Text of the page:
McCague Scientific Consulting

Pharmaceutical Pipeline Profiling

Structure Types
Molecular Formulae, Size and Compactness
Therapeutic Areas
Pharmaceutical Companies
Pipeline Success Rates


The profiling of the relationships between the chemical structures of pharmaceutical agents and their therapeutic areas and clinical pipeline progression can give useful insight for decision-making concerning drug design and development. For this purpose, a proprietary database has been built over the past eleven years with over 8500 entries covering pharmaceutical entities in the clinical pipeline or launched, including over 3500 structures. It includes information from the pipelines of about 1000 pharmaceutical companies.

The discussion below gives some of the findings, but the offering of McCague Scientific Consulting extends to bespoke detailed analysis for more specific needs. For instance if you are a pharmaceutical company developing a particular structural class of compounds, the analysis could help to identify other biological activities that the structural type might possess. Alternatively the analysis could help to select new directions to take structural modification in analogue development, through analogy with other drug-classes. It could be used to identify hybrid structures that possess activity against more than one target, or to introduce structural features that give rise to better selectivity. For chemical companies, the offering can help to identify target pharmaceutical actives and intermediates that the companies' technology could advantageously access.

Structure Types

Here is given an analysis of the incidence of particular structural features in approved and investigational new molecular entity drugs. They may be broadly divided into small and large molecules. The small molecules may be classified according to their chirality properties, whilst the large-molecule pharmaceuticals encompass biologics, peptides, vaccines, oligonucleotides and oligosaccharides. For this analysis the pharmaceutical entities are divided into the following structural classes:

The vaccines and oligonucleotides have been included with the biologics while oligosaccharides are included with the natural products respectively. The analysis has been done for a list of 572 drugs approved since 1996 (mainly by the FDA:, 995 entities in the World Health Organisation lists (numbered 41-57: of International Non-Proprietary Names (INN) from 1999-2007, and 427 entities in the more recent lists (numbered 62-66) from 2010-2012. The distributions for these three sets of compounds are shown by the pie-charts below.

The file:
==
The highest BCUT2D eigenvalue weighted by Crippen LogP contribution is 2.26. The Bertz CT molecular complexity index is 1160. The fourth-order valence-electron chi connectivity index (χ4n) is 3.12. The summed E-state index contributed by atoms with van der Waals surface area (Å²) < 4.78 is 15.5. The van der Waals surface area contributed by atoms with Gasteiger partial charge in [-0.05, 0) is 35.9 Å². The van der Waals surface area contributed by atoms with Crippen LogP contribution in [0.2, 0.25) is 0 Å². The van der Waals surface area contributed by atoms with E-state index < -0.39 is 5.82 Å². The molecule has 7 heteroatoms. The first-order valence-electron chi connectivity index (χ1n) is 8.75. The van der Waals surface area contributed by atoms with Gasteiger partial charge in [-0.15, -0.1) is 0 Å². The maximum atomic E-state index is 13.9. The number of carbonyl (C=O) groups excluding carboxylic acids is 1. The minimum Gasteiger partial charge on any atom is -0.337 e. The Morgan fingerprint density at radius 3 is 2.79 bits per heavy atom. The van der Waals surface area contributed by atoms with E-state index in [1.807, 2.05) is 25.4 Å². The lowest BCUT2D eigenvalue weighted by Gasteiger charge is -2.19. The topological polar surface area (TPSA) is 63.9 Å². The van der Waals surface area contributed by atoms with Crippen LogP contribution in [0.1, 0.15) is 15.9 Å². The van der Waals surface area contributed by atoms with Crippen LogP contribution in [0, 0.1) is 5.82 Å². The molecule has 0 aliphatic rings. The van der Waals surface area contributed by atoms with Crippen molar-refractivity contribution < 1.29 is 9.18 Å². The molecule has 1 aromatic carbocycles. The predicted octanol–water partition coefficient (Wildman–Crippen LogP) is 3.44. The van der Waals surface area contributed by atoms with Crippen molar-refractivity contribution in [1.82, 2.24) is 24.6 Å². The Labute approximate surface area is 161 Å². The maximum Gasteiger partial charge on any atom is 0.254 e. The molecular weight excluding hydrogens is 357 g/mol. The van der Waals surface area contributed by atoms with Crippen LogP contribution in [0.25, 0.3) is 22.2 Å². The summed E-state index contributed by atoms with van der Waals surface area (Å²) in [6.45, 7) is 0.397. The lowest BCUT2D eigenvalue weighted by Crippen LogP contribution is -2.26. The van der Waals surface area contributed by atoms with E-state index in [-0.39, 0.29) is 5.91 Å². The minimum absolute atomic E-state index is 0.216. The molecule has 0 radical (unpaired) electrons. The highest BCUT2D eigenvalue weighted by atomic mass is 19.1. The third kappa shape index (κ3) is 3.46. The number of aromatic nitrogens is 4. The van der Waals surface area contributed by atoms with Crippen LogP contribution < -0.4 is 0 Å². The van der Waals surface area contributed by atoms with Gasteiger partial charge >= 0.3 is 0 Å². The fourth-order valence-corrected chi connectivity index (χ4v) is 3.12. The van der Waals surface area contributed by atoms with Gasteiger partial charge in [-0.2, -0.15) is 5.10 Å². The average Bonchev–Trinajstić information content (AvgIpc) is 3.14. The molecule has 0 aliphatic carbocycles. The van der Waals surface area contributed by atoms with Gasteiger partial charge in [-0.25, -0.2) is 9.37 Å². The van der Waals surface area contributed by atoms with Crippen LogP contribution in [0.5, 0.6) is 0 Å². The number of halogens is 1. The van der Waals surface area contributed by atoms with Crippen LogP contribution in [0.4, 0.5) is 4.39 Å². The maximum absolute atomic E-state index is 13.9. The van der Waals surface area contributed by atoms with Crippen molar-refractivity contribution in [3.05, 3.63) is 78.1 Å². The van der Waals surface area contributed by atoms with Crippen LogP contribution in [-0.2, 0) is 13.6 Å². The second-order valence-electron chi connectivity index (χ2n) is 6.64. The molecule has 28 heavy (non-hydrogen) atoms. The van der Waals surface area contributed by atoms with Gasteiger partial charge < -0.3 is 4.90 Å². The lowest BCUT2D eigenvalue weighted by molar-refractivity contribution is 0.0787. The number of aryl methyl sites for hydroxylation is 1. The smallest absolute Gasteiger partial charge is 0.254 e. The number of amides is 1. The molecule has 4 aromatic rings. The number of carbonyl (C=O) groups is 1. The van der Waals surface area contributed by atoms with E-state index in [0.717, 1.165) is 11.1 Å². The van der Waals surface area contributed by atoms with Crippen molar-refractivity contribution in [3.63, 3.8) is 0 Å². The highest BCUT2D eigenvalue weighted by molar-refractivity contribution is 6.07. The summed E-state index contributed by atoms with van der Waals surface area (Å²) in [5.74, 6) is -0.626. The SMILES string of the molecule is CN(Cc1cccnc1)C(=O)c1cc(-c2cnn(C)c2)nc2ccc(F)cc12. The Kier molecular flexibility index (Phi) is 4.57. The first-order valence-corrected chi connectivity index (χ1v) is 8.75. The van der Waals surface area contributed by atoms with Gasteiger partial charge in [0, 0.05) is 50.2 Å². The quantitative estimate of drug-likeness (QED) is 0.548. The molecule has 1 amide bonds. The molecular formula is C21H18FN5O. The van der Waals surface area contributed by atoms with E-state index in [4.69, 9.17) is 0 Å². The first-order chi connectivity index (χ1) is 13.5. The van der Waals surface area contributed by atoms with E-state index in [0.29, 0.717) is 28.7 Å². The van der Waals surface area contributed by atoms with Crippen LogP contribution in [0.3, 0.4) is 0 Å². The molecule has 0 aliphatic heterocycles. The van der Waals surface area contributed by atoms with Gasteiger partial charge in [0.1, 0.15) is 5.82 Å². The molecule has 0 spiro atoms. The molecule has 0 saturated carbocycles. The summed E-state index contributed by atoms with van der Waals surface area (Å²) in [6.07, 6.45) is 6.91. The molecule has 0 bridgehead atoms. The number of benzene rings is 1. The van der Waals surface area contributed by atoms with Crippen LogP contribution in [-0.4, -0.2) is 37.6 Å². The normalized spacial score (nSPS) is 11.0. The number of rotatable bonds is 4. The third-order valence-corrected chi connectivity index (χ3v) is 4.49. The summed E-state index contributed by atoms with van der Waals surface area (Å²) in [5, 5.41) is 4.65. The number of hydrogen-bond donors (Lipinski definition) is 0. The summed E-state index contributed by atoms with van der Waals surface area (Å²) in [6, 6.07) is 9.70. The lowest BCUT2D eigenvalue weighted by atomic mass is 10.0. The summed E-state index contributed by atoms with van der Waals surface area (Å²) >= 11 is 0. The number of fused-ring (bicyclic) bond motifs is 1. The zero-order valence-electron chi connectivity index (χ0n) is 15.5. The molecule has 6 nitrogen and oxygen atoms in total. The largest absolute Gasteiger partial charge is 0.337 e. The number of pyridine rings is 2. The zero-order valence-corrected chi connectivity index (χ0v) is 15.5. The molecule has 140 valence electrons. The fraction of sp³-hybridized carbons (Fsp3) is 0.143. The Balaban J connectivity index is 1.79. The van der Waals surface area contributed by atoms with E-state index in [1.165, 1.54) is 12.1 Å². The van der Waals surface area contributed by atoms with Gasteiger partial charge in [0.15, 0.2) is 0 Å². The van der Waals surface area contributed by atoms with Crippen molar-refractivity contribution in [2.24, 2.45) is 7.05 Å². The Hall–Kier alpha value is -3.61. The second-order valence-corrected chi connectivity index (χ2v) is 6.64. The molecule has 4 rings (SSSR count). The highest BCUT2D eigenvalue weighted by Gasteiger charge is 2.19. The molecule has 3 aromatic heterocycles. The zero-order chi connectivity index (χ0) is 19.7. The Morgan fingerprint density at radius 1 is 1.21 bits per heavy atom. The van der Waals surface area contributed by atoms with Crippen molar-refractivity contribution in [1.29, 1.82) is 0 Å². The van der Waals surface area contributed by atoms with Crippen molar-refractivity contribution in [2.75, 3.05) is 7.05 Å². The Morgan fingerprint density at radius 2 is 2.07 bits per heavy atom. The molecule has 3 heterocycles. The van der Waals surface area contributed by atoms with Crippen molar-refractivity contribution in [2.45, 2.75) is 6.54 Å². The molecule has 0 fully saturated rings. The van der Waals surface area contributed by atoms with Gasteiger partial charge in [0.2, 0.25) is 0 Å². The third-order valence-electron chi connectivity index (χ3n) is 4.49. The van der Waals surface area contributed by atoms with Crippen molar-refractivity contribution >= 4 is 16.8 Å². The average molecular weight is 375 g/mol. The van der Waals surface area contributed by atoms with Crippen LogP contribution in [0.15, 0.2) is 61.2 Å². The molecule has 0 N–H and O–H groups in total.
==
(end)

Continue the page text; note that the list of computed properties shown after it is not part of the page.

Compared to the launched drugs, the INN listings represent on average more recent profiles of drug-development preferences, so trends can be seen. In particular, the proportion of large molecule compounds (peptides and biologics) is increasing. Indeed, looking for new entities entering clinical trials, the split between large and small molecule drugs is now about 50:50. Development of racemic drugs has become rare, whilst curiously, the proportion of compounds of natural product origin is decreasing.

pie chart of chirality distribution for approved drugs
pie chart of chirality distribution for clinical investigational compounds pie chart of chirality distribution for newer clinical investigational compounds

Molecular Formulae, Size and Compactness

The main division for molecular size of a pharmaceutical entity is whether it is a large or small molecule. Of the largest are antibodies which have around 6500 carbon atoms/molecule and molecular weights around 150,000. However, this discussion will concern the structures of small molecules that can be made or modified by chemical synthesis. The Table below gives molecular formulae with the median numbers of each atom together with the median molecular weights, for the small molecules in the same lists of compounds as above.

Approved DrugsFrom INN Listings
Achiral SyntheticC17H19N3O3318 C20H21N3O2378
Chiral SyntheticC20H25N2O4389 C22H25N2O4410
Racemic SyntheticC19H22N3O3367 C19H23N2O3362
Natural ProductC24½H30NO6462 C25½H32N3O6494

Some interesting observations may be made from this Table. Molecular weights increase in the order: Achiral < Chiral < Natural, so in this regard the chiral synthetic molecules may be viewed as structurally intermediate between the Achiral and Natural ones. Indeed, certain chiral molecules, e.g containing unnatural amino acids, are modelled on natural products. The proportion of oxygen in the molecules also follow the same sequence. Comparing the approved drugs (older) with those in the INN listings (newer), the molecular weights are higher with those in the INN listings. This can be attributed to advances in technology making syntheses or handling of the higher molecular weight molecules more accessible. Curiously, an exception is with racemic compounds, where the molecular weight has not increased with time, and in the INN list have a median molecular weight less than for even the achiral compounds.